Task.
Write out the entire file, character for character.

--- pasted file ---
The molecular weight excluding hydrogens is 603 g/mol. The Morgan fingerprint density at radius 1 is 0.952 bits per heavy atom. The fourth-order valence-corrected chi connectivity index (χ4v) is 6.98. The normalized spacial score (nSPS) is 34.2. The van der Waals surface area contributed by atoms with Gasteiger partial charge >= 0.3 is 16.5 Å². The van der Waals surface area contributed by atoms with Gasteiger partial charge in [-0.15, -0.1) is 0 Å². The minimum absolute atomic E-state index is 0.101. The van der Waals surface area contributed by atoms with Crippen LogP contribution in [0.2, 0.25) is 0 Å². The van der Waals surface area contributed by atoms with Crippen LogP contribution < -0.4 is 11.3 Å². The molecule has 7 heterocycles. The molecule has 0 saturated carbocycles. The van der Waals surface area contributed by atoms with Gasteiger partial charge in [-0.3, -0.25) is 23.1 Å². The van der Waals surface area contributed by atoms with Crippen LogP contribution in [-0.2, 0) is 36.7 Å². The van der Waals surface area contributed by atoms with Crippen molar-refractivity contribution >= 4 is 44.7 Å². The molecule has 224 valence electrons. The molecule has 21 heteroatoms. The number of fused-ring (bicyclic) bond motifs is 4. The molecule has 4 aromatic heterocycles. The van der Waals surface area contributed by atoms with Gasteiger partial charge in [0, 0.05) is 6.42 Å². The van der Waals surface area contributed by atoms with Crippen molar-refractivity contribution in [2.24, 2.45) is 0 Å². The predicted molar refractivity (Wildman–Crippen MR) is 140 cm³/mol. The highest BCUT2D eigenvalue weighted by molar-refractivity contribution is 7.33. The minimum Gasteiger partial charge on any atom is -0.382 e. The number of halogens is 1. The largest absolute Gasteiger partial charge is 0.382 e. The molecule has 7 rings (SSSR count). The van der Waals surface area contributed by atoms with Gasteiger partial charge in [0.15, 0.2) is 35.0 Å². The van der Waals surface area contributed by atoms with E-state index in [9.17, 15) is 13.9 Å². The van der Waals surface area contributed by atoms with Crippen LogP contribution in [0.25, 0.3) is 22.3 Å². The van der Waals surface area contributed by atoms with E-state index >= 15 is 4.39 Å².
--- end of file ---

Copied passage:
The molecular weight excluding hydrogens is 603 g/mol. The Morgan fingerprint density at radius 1 is 0.952 bits per heavy atom. The fourth-order valence-corrected chi connectivity index (χ4v) is 6.98. The normalized spacial score (nSPS) is 34.2. The van der Waals surface area contributed by atoms with Gasteiger partial charge >= 0.3 is 16.5 Å². The van der Waals surface area contributed by atoms with Gasteiger partial charge in [-0.15, -0.1) is 0 Å². The minimum absolute atomic E-state index is 0.101. The van der Waals surface area contributed by atoms with Crippen LogP contribution in [0.2, 0.25) is 0 Å². The van der Waals surface area contributed by atoms with Crippen LogP contribution < -0.4 is 11.3 Å². The molecule has 7 heterocycles. The molecule has 0 saturated carbocycles. The van der Waals surface area contributed by atoms with Gasteiger partial charge in [-0.3, -0.25) is 23.1 Å². The van der Waals surface area contributed by atoms with Crippen LogP contribution in [-0.2, 0) is 36.7 Å². The van der Waals surface area contributed by atoms with Crippen molar-refractivity contribution >= 4 is 44.7 Å². The molecule has 224 valence electrons. The molecule has 21 heteroatoms. The number of fused-ring (bicyclic) bond motifs is 4. The molecule has 4 aromatic heterocycles. The van der Waals surface area contributed by atoms with Gasteiger partial charge in [0, 0.05) is 6.42 Å². The van der Waals surface area contributed by atoms with Crippen molar-refractivity contribution in [2.24, 2.45) is 0 Å². The predicted molar refractivity (Wildman–Crippen MR) is 140 cm³/mol. The highest BCUT2D eigenvalue weighted by molar-refractivity contribution is 7.33. The minimum Gasteiger partial charge on any atom is -0.382 e. The number of halogens is 1. The largest absolute Gasteiger partial charge is 0.382 e. The molecule has 7 rings (SSSR count). The van der Waals surface area contributed by atoms with Gasteiger partial charge in [0.15, 0.2) is 35.0 Å². The van der Waals surface area contributed by atoms with E-state index in [9.17, 15) is 13.9 Å². The van der Waals surface area contributed by atoms with Crippen LogP contribution in [0.25, 0.3) is 22.3 Å². The van der Waals surface area contributed by atoms with E-state index >= 15 is 4.39 Å².